The Soulful Benefit Arising From Punching a Clock
“‘There must be some way out of here,’ said the joker to the thief,
‘There’s too much confusion, I can’t get no relief.'”
When I first heard “All Along the Watchtower” by Bob Dylan, I thought, with my 9-year-old sensibility, that the song referred to a monolith of timepieces. The source of the confusion, I reasoned, was that the stack of clockwork wristbands were all set to different times. Now, 45 years later, watches again infiltrate my thoughts in an equally obtuse manner.
Watches are the “modern” gift choice for a 15th-anniversary commemoration. Today marks 15 years since my ALS diagnosis was rendered. That’s nearly a quarter of my life that I’ve been toting ALS on my back. I’ve had many moments since diagnosis of crippling confusion, during which relief was unimaginably elusive. Thankfully, those interludes haven’t predominated.
Like many, my early symptoms were mildly irritating, gradually becoming a tad limiting, before I sought medical attention. I naively figured that the worst case would require corrective ankle surgery to reestablish middle age normalcy. Instead, I was told that neurological Armageddon had begun inside my body.
That news prompted questions. Some were existential: Who will I be? What will I be? How long will I be? Some were practical: Where will I be? How will I afford to be?
In hindsight, those sets of questions really needed to be asked across two subcategories, as the changes would occur both physically and soulfully. They were profound, but trended in opposite directions.
Eleven months and three neurologists later, I was told that I likely had the “slower” form of ALS.
“What’s that mean?” I asked.
An expert in her field responded that they didn’t really know, but given that the average life expectancy was three to five years, I might outlive it.
At that point, I was walking with a cane and wearing an ankle-foot orthosis (AFO). In the ensuing desultory period, I graduated from cane to walker, to a pair of industrial-strength AFOs on steroids, to being unable to walk at all. That took slightly longer than my optimistic life expectancy prediction.
During the time between my “slow-progressing” estimation and forced wheelchair reliance, nothing was deemed too outlandish in my attempts to slow the beast down. Having thrown caution to the wind and scientific method to the gutter, I have no idea what, if any, effect the various and sundry ALS-mitigation attempts had on my arrival at the other end of the average survival statistic. Glancing at the largely dysfunctional half of my body while performing a quick and rudimentary extrapolation, I calculated that another five years might be in the cards.
During my first half-decade with ALS, I focused primarily on its bodily toll. Despite my vigilance, it continued to advance. Curiously, as my body weakened, my faith grew stronger. Physically, I was playing catch as catch can while simultaneously playing with house money mentally.
That acknowledgement sparked a coming-of-age awareness. Everyone, no matter how generously fortune has outwardly smiled upon them, faces interludes of despair. We all are just a waiting room away from disaster. As an interim survivor still on the safe side of a foreboding precipice, it is my responsibility to offer support to anyone having to step over whatever harrowing threshold they’re confronted with.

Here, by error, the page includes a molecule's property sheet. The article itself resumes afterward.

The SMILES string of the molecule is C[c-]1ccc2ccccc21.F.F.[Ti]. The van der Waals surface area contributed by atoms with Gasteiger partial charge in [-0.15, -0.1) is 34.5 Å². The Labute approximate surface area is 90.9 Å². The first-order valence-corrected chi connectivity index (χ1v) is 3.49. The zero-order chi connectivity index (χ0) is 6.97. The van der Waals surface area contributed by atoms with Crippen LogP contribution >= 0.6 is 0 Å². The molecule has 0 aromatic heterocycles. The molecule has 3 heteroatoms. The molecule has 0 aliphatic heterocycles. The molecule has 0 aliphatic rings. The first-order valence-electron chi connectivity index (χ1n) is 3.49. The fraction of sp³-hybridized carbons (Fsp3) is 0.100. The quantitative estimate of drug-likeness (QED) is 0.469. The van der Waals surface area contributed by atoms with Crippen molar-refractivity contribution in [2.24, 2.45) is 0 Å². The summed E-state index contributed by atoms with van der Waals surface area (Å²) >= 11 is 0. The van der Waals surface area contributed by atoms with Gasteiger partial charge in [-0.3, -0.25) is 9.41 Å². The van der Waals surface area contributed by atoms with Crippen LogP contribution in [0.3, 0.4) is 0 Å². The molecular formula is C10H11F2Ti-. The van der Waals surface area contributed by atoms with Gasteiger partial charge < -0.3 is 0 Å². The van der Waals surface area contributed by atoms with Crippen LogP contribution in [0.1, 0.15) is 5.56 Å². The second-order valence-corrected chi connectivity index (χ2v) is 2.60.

Relative to the anti-ALS crusade, that has meant advocacy and fundraising. As a statistical outlier — having come first — it also means providing thoughtful and timely feedback to those coming after. In part, it’s one of the reasons I write this column.
For those outside the jaws of ALS, I lend an empathetic ear and, as requested, provide opinion. Occasionally, words come to me in a rhyme scheme. Often they are reflective of inner discord and my effort to subdue it. When potentially relevant to others, I share with friends.
And I pray.
When I was diagnosed, I wasn’t much of anything spiritually. The jolt of the news sent me scurrying back to the God of my youth. I would incessantly plead, “Heal me, Jesus.”
And he has. Not of ALS, but of something far more life-threatening: He has restored my faith.
I still pray for ALS abatement, but when doing so, it’s in the context of service. Could I serve others better with a voice and able-bodied legs? Fifteen years after he was largely an afterthought during my diagnosis, now in God I trust. Period.
My favorite aide recently told me that when she and I meet in heaven, we won’t recognize each other. She’ll be young and thin. I’ll be standing. Then we’ll laugh about the times we couldn’t communicate.
Until then, I’ll punch the clock. I live for that day.
Note: ALS News Today is strictly a news and information website about the disease. It does not provide medical advice, diagnosis, or treatment. This content is not intended to be a substitute for professional medical advice, diagnosis, or treatment. Always seek the advice of your physician or other qualified health provider with any questions you may have regarding a medical condition. Never disregard professional medical advice or delay in seeking it because of something you have read on this website. The opinions expressed in this column are not those of ALS News Today or its parent company, BioNews, and are intended to spark discussion about issues pertaining to ALS.